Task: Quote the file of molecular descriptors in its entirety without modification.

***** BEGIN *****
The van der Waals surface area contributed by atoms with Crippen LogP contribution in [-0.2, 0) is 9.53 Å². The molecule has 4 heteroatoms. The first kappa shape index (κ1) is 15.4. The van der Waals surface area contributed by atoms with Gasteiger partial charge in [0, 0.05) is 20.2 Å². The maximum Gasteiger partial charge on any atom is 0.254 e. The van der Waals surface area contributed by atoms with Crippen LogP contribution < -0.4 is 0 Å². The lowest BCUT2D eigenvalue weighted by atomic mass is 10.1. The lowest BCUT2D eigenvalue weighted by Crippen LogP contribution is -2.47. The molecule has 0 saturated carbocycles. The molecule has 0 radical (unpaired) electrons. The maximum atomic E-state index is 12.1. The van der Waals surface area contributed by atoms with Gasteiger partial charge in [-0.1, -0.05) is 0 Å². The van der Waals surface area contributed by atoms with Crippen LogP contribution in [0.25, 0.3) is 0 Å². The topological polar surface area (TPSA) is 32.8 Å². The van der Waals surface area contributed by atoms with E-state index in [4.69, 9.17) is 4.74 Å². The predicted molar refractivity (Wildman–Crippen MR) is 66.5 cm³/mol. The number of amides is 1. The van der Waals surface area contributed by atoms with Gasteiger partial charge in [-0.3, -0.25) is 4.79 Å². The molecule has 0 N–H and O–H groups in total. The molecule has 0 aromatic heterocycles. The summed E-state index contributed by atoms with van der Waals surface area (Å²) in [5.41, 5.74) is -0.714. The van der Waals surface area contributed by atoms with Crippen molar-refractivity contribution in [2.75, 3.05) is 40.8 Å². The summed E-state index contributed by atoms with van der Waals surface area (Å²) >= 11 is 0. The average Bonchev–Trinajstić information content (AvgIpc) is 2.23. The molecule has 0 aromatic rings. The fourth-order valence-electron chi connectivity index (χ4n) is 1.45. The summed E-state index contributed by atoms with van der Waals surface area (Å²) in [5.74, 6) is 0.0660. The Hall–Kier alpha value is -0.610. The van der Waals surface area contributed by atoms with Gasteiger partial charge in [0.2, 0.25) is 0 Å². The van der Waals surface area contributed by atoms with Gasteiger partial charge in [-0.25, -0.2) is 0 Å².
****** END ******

The van der Waals surface area contributed by atoms with Crippen LogP contribution in [-0.2, 0) is 9.53 Å². The molecule has 4 heteroatoms. The first kappa shape index (κ1) is 15.4. The van der Waals surface area contributed by atoms with Gasteiger partial charge in [0, 0.05) is 20.2 Å². The maximum Gasteiger partial charge on any atom is 0.254 e. The van der Waals surface area contributed by atoms with Crippen LogP contribution < -0.4 is 0 Å². The lowest BCUT2D eigenvalue weighted by atomic mass is 10.1. The lowest BCUT2D eigenvalue weighted by Crippen LogP contribution is -2.47. The molecule has 0 saturated carbocycles. The molecule has 0 radical (unpaired) electrons. The maximum atomic E-state index is 12.1. The van der Waals surface area contributed by atoms with Gasteiger partial charge in [-0.1, -0.05) is 0 Å². The van der Waals surface area contributed by atoms with Crippen LogP contribution in [0.25, 0.3) is 0 Å². The topological polar surface area (TPSA) is 32.8 Å². The van der Waals surface area contributed by atoms with E-state index in [4.69, 9.17) is 4.74 Å². The predicted molar refractivity (Wildman–Crippen MR) is 66.5 cm³/mol. The number of amides is 1. The van der Waals surface area contributed by atoms with Gasteiger partial charge in [-0.3, -0.25) is 4.79 Å². The molecule has 0 N–H and O–H groups in total. The molecule has 0 aromatic heterocycles. The summed E-state index contributed by atoms with van der Waals surface area (Å²) in [5.41, 5.74) is -0.714. The van der Waals surface area contributed by atoms with Crippen molar-refractivity contribution in [2.75, 3.05) is 40.8 Å². The summed E-state index contributed by atoms with van der Waals surface area (Å²) >= 11 is 0. The average Bonchev–Trinajstić information content (AvgIpc) is 2.23. The molecule has 0 aromatic rings. The fourth-order valence-electron chi connectivity index (χ4n) is 1.45. The summed E-state index contributed by atoms with van der Waals surface area (Å²) in [5.74, 6) is 0.0660. The Hall–Kier alpha value is -0.610. The van der Waals surface area contributed by atoms with Gasteiger partial charge in [0.2, 0.25) is 0 Å². The van der Waals surface area contributed by atoms with Gasteiger partial charge in [-0.25, -0.2) is 0 Å².